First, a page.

Nowadays, the textile sector represents the second most polluting industry in the world after the oil industry and is responsible for 20% of global water waste – due to the various processes the products undergo such as dyeing and finishing – and 10% of carbon dioxide emissions (more than all international flights and shipping combined).

According to the European Commission’s action plan for a new circular economy, textiles are the fourth highest-pressure category for the use of primary raw materials and water (after food, housing, and transport) and fifth for GHG emissions.

It is estimated that the production of a single cotton T-shirt requires approximately 2.700 liters of water, corresponding to the water needs of a person for 2.5 years. Even more, it is estimated that about 10.000 liters of water are needed to manufacture one pair of jeans.

In terms of water pollution, the washing of synthetic garments (polyester, acrylic, etc.) releases 0.5 million tons of microfibers into the sea each year: for instance, a single load of polyester laundry can result in the release of 700.000 microplastic fibers.

Furthermore, over the last 20 years, international clothing sales – which accounts for more than half of all textiles – have doubled, thanks in part to online sales and, at the same time, due to the boom of ‘fast fashion’, the lifespan of clothes has almost halved, leading to a dramatic increase in textile waste.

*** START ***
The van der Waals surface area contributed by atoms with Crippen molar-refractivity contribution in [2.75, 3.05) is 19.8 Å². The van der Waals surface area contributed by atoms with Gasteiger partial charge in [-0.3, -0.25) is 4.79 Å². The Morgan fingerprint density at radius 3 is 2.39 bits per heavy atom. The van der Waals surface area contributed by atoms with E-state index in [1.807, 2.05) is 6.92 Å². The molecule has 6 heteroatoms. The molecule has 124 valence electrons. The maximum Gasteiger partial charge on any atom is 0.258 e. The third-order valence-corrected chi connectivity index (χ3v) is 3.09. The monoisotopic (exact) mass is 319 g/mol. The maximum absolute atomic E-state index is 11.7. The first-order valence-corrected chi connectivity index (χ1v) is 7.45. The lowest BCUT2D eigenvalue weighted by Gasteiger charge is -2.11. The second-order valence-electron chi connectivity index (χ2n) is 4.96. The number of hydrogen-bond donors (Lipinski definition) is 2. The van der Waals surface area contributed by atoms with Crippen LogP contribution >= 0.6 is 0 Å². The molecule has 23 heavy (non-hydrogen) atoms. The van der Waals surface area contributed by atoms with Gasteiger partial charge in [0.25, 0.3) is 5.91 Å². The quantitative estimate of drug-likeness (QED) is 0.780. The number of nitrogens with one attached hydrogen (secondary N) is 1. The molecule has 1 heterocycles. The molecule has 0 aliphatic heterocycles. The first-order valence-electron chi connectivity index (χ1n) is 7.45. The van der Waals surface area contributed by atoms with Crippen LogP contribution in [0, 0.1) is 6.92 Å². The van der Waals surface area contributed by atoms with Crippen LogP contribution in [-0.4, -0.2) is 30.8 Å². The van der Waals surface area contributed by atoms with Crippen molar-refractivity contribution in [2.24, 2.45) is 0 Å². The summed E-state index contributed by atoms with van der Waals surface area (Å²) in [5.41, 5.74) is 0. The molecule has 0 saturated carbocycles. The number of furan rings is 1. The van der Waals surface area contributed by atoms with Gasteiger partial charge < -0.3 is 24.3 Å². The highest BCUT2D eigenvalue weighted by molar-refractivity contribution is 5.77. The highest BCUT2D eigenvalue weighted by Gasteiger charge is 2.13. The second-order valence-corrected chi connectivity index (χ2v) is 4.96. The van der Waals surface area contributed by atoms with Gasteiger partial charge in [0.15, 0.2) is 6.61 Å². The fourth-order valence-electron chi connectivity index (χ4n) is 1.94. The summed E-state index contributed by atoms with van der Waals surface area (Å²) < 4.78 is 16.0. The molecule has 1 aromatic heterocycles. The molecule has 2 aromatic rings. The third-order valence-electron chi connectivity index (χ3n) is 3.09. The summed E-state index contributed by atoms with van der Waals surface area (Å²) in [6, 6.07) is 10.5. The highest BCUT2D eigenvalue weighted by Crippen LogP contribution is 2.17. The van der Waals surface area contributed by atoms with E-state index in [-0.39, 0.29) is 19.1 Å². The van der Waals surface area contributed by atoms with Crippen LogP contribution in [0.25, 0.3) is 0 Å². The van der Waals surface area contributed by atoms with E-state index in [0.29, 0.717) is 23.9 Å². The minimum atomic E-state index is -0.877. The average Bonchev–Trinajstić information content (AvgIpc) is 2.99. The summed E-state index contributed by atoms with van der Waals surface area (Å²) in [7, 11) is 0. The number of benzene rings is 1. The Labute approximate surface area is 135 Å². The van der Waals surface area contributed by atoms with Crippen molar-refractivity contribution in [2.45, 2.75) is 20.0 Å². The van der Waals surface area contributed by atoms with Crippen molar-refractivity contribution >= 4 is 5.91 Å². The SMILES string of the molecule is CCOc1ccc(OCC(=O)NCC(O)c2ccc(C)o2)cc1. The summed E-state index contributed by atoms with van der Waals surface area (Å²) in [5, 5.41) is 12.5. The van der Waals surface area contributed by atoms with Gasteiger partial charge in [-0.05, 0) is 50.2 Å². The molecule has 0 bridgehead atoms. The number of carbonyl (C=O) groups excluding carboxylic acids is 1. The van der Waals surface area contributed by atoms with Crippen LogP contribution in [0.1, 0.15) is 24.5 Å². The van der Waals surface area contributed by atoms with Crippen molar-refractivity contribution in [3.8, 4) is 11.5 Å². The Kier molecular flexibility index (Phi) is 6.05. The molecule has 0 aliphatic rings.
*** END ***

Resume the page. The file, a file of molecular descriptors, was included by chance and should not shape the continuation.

As for many fashion companies, destroying unsold products is still a common practice. Particularly for luxury brands destroying such products has always ensured preservation of the value linked to their brands’ exclusivity. Besides, in many countries, such as the United States, it is much cheaper to destroy unsold products than to reuse or recycle them. In addition to firms being able to claim tax credit, this approach is also due to the fact that within the fashion industry many products are not designed and manufactured with the aim of being reused or reassembled, thus once discarded, they need to be disposed of.

In recent years, such way to manage waste and inventories caused many famous brands to be strongly criticized or even be subject to smear campaigns on social networks.

The underlying issue seems to be the lack of solutions at sectoral level to efficiently manage unsold products, returns and/or damaged goods, but also the increase in online sales, as well as the overproduction practice (i.e., the excessive production of products compared to actual market demand).

Given the above, the importance of the textile sector in the challenge towards an ecological transition is therefore clear and tangible. The use of recycled material and the commitment to circular economy projects aimed at making the fashion industry more ethical, environmentally friendly, and sustainable (i.e., eco fashion, slow fashion, or conscious fashion) have become a priority.

At European level, the new circular fashion strategy will tackle the fast fashion issue by providing guidelines to achieve a good level of textile waste sorting. According to Directive (EU) 2018/851 on waste, Member States are required to set up waste sorting for textiles by January 1, 2025.

Besides, within the promotion of circularity principles in production processes, the EU Commission pursues the objective of adopting measures to support circular materials and production processes, ensuring the use of secondary raw materials by limiting the presence of hazardous chemicals and helping private consumers to choose sustainable textile products and have easy access to reuse and repair services.

It is also interesting to note that at European level it has been introduced an EU Ecolabel for products and services that meet high performance standards and also comply with ecological criteria, ensuring a limited use of harmful substances and reduced water and air pollution.